New Obama Clemency Standards Could Free Thousands Of Drug Offenders (VIDEO)

Published On April 21, 2014 | By james |


On Monday, White House spokesman Jay Carney indicated the Obama administration is stepping up efforts to consider clemency for hundreds – if not thousands – of people that are currently incarcerated for non-violent drug offenses, saying the President;

“…has asked the Justice Department to set up a process to ensure that anyone who has a good case for commutation has their application seen and evaluated…The president believes that everyone should have a fair shot under the system for consideration “

Late last year, the American Civil Liberties Union released a report titled “A Living Death: Life Without Parole for Nonviolent Offenses” that revealed that there are currently 3,278 prisoners serving life sentences without the possibility of parole for nonviolent offenses in the United States – almost 80% of those for drug-related crimes such as possession or distribution.

A CBS News report noted the small fraction of pardons that President Obama has granted – “just 52 of the 1,600 pardon requests he’s received and just nine out of 10,000 commutation requests to reduce a sentence.”

In a video also released Monday on the Justice Department website, United States Attorney General Eric Holder – calling the old guidelines “profoundly out of date” – outlined the new, broader criteria the DOJ will use to review future applications for clemency, saying;

“As a society, we pay much too high a price whenever our system fails to deliver the just outcomes necessary to deter and punish crime, to keep us safe, and to ensure that those who have paid their debts have a chance to become productive citizens.”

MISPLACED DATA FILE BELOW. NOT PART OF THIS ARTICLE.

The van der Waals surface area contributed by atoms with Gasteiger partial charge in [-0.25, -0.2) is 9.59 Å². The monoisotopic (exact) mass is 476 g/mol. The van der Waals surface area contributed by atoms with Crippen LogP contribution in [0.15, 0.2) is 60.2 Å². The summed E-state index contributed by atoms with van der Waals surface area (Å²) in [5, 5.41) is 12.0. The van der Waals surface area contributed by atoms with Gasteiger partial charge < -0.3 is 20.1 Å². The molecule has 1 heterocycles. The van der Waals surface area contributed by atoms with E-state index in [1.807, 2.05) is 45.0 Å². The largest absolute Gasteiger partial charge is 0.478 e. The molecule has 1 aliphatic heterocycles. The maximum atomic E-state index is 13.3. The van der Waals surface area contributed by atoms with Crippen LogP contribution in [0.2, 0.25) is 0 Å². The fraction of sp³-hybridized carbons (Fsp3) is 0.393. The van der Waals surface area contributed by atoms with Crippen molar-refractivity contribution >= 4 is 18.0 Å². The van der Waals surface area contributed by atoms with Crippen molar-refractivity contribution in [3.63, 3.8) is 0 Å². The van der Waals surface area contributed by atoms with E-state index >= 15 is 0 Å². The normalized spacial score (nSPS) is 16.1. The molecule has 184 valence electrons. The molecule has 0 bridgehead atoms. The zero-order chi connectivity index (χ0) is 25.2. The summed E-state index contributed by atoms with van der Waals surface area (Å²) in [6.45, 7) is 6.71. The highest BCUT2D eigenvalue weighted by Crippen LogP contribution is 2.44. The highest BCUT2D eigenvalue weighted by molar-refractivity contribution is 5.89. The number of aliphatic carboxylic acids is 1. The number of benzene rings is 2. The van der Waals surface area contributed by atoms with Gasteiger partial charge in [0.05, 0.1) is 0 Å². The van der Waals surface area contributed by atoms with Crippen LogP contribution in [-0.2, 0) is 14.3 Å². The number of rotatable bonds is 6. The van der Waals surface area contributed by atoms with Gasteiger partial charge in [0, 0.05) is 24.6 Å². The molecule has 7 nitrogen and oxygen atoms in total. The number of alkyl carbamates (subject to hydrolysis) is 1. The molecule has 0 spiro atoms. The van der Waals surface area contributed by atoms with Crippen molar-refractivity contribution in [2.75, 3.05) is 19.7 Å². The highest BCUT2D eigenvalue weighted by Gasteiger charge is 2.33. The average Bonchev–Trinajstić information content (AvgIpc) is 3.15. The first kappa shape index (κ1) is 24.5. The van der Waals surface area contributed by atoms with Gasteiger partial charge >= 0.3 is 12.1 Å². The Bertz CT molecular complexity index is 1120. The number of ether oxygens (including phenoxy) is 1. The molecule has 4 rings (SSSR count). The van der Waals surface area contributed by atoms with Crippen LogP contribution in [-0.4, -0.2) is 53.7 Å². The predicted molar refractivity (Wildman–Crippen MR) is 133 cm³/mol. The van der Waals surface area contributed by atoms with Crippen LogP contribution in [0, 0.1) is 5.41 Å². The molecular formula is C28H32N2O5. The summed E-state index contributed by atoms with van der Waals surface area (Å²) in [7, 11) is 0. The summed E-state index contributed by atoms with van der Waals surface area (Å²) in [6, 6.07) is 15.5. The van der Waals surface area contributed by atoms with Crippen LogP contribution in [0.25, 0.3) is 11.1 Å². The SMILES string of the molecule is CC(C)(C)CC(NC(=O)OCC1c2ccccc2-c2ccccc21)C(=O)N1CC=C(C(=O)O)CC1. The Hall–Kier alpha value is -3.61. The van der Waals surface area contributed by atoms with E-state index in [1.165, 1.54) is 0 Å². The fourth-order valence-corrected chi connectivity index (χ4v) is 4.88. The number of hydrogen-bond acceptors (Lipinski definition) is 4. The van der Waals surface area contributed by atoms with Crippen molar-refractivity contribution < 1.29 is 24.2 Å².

Watch via the Department of Justice;

Photo Credit: The New Yorker


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  • Marvin Gardens

    It’s time for victims of the drug war to be talking “restitution.” The government owes that class of people billions upon billions upon billions of dollars.

  • modera8

    I’m conflicted on this one. Drugs can destroy lives and encourage people to turn to crime to feed their addictions (to get money to buy more drugs, I think), not sure if decriminalization would change that or not. The vast majority of the addicts I’ve known haven’t been able to hold down jobs. Then there’s the danger of overdosing, kids getting a hold of them without realizing what they are, etc. I typically support President Obama, but on this one I think I’m going to have to disagree.

    • Christopher Salihe Payne

      Look at Portugal. They decriminalized all drugs in 2001 and in the years since, they’ve seen drug use rates drop drastically, HIV rates drop drastically, teen use greatly decrease, drug related deaths greatly decrease, etc..

      Making something illegal is the surest way to make a lot of people want it.